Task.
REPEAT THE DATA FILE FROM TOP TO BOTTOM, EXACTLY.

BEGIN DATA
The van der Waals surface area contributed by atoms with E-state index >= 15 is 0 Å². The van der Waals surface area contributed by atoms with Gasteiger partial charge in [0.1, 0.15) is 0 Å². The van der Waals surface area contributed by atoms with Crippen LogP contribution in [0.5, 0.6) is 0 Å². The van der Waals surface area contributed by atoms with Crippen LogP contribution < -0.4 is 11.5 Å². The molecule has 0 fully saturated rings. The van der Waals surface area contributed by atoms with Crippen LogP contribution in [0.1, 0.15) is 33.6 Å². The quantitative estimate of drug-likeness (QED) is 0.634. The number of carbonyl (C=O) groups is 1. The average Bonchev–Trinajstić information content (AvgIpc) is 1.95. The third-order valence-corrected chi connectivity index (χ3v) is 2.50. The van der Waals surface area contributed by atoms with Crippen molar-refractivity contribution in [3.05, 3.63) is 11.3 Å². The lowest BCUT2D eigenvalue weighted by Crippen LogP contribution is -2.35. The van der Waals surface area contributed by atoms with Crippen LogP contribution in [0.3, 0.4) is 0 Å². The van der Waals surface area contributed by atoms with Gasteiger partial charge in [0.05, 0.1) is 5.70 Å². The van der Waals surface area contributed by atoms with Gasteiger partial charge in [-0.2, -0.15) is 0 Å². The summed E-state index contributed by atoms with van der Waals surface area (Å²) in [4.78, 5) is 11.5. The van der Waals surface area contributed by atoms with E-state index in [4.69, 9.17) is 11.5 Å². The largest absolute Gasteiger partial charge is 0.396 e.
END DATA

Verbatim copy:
The van der Waals surface area contributed by atoms with E-state index >= 15 is 0 Å². The van der Waals surface area contributed by atoms with Gasteiger partial charge in [0.1, 0.15) is 0 Å². The van der Waals surface area contributed by atoms with Crippen LogP contribution in [0.5, 0.6) is 0 Å². The van der Waals surface area contributed by atoms with Crippen LogP contribution < -0.4 is 11.5 Å². The molecule has 0 fully saturated rings. The van der Waals surface area contributed by atoms with Crippen LogP contribution in [0.1, 0.15) is 33.6 Å². The quantitative estimate of drug-likeness (QED) is 0.634. The number of carbonyl (C=O) groups is 1. The average Bonchev–Trinajstić information content (AvgIpc) is 1.95. The third-order valence-corrected chi connectivity index (χ3v) is 2.50. The van der Waals surface area contributed by atoms with Crippen molar-refractivity contribution in [3.05, 3.63) is 11.3 Å². The lowest BCUT2D eigenvalue weighted by Crippen LogP contribution is -2.35. The van der Waals surface area contributed by atoms with Crippen LogP contribution in [0.3, 0.4) is 0 Å². The van der Waals surface area contributed by atoms with Gasteiger partial charge in [0.05, 0.1) is 5.70 Å². The van der Waals surface area contributed by atoms with Gasteiger partial charge in [-0.2, -0.15) is 0 Å². The summed E-state index contributed by atoms with van der Waals surface area (Å²) in [4.78, 5) is 11.5. The van der Waals surface area contributed by atoms with E-state index in [4.69, 9.17) is 11.5 Å². The largest absolute Gasteiger partial charge is 0.396 e.